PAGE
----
Substitution Method For Measurement Of Medium Resistance

The connection diagram for substitution method is shown in fig. below. R is the unknown resistance to be measured, S is the standard variable resistance, 'r' is the regulating resistance and 'A' is an ammeter. There is a switch for putting S and R in a circuit.

[caption id="" align="aligncenter" width="422"]Substitution Method For Measurement Of Medium Resistance Substitution Method For Measurement Of Medium Resistance[/caption]

Firstly switch is at position 1 and R is connected in a circuit. The regulating resistance 'r' is adjusted till ammeter pointer is at chosen scale. Now switch is thrown to position '2' and now 'S' is in a circuit. The value of standard variable resistance 'S' is varied till the same deflection as was obtained with R in the circuit is obtained. When the same deflection obtained it means same current flow for both the resistances. It means resistances must be equal. Thus we can measure the value of unknown resistance 'R' by substituting another standard variable resistance 'S'. Therefore this method is called Substitution method.

This is more accurate method than ammeter-voltmeter method. The accuracy of this method is greatly affected if the emf of the battery changes during the time of readings. Thus in order to avoid errors on this account, a battery of ample capacity should be used so that the emf remains constant.

See also: Ammeter voltmeter method.

The accuracy of the measurement naturally depends upon the constancy of the battery emf and of the resistance of the circuit excluding R and S, upon the sensitivity of the instrument, and upon the accuracy with which standard resistance S is known.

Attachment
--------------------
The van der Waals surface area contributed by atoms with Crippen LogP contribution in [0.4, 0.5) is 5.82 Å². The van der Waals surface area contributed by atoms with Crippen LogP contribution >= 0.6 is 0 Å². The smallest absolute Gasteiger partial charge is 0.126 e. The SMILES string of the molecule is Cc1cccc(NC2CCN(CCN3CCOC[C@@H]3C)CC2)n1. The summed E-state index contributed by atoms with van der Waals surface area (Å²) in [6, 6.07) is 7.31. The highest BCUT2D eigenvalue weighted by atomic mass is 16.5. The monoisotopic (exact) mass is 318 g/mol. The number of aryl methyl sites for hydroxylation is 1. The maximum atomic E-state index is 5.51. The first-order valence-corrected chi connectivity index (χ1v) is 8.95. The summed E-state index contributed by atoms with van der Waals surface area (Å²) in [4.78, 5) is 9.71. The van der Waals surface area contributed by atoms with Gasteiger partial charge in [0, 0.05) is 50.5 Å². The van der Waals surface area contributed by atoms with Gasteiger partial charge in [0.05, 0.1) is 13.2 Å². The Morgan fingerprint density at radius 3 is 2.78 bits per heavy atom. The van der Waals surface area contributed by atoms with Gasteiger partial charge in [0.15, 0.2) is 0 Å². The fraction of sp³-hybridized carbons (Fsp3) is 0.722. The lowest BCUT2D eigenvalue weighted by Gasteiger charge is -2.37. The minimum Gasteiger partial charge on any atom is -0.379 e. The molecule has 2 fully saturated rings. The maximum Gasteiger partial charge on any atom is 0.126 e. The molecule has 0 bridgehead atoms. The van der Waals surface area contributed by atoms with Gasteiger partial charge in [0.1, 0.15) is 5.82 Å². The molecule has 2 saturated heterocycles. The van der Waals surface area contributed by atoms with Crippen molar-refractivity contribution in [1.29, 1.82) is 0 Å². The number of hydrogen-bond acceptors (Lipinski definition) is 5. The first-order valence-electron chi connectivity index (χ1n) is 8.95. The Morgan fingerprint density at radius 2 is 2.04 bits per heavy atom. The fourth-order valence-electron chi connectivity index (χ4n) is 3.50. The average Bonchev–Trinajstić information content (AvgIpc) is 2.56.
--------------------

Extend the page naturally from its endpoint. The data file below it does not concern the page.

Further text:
This method is not widely used for simple resistance measurements and is used in a modified form for the measurement of high resistances. The substitution principle, however, is very important and finds many applications in bridge methods and in high-frequency a.c. measurements.


In a measurement of resistance by substitution method, a standard 0.5MO resistor is used. The galvanometer has a resistance of 10KO and gives deflections as follows:

1) With standard resistor, 41 divisions,

2) with unknown resistance, 51 divisions.

Find the unknown resistance.


The deflection of the galvanometer is directly proportional to the current passing through the circuit and hence is inversely proportional to the total resistance of the circuit. Let S, R, and G be respectively the resistances of the standard resistor, unknown resistor and galvanometer. Also, let ?1 be the deflection with a standard resistor in the circuit and ?2 with an unknown resistor in the circuit.

Hence unknown resistance R=(S+G)*?1/?2-G

= (0.5*10^6+10*1000)*(41/51)-10*1000


=0.4 MO.

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